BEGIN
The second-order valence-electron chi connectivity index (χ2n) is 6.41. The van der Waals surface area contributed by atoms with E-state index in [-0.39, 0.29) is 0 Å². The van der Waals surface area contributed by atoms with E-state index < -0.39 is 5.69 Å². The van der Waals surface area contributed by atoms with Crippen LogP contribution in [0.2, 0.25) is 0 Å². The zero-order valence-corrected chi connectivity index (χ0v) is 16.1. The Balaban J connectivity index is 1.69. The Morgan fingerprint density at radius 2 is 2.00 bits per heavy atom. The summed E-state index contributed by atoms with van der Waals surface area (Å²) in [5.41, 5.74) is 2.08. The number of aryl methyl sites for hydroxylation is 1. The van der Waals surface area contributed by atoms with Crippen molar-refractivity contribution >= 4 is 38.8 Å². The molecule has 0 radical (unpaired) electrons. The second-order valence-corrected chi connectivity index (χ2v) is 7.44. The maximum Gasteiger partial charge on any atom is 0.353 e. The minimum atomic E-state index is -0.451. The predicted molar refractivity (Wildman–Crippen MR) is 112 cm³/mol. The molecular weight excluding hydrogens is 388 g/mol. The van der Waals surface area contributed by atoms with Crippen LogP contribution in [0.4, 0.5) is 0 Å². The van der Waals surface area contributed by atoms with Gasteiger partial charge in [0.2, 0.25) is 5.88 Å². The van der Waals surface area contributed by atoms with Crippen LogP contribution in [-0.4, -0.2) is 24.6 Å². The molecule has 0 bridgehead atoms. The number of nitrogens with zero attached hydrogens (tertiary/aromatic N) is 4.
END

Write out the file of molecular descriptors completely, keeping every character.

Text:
The second-order valence-electron chi connectivity index (χ2n) is 6.41. The van der Waals surface area contributed by atoms with E-state index in [-0.39, 0.29) is 0 Å². The van der Waals surface area contributed by atoms with E-state index < -0.39 is 5.69 Å². The van der Waals surface area contributed by atoms with Crippen LogP contribution in [0.2, 0.25) is 0 Å². The zero-order valence-corrected chi connectivity index (χ0v) is 16.1. The Balaban J connectivity index is 1.69. The Morgan fingerprint density at radius 2 is 2.00 bits per heavy atom. The summed E-state index contributed by atoms with van der Waals surface area (Å²) in [5.41, 5.74) is 2.08. The number of aryl methyl sites for hydroxylation is 1. The van der Waals surface area contributed by atoms with Crippen molar-refractivity contribution >= 4 is 38.8 Å². The molecule has 0 radical (unpaired) electrons. The second-order valence-corrected chi connectivity index (χ2v) is 7.44. The maximum Gasteiger partial charge on any atom is 0.353 e. The minimum atomic E-state index is -0.451. The predicted molar refractivity (Wildman–Crippen MR) is 112 cm³/mol. The molecular weight excluding hydrogens is 388 g/mol. The van der Waals surface area contributed by atoms with Crippen LogP contribution in [0.4, 0.5) is 0 Å². The van der Waals surface area contributed by atoms with Gasteiger partial charge in [0.2, 0.25) is 5.88 Å². The van der Waals surface area contributed by atoms with Crippen LogP contribution in [-0.4, -0.2) is 24.6 Å². The molecule has 0 bridgehead atoms. The number of nitrogens with zero attached hydrogens (tertiary/aromatic N) is 4.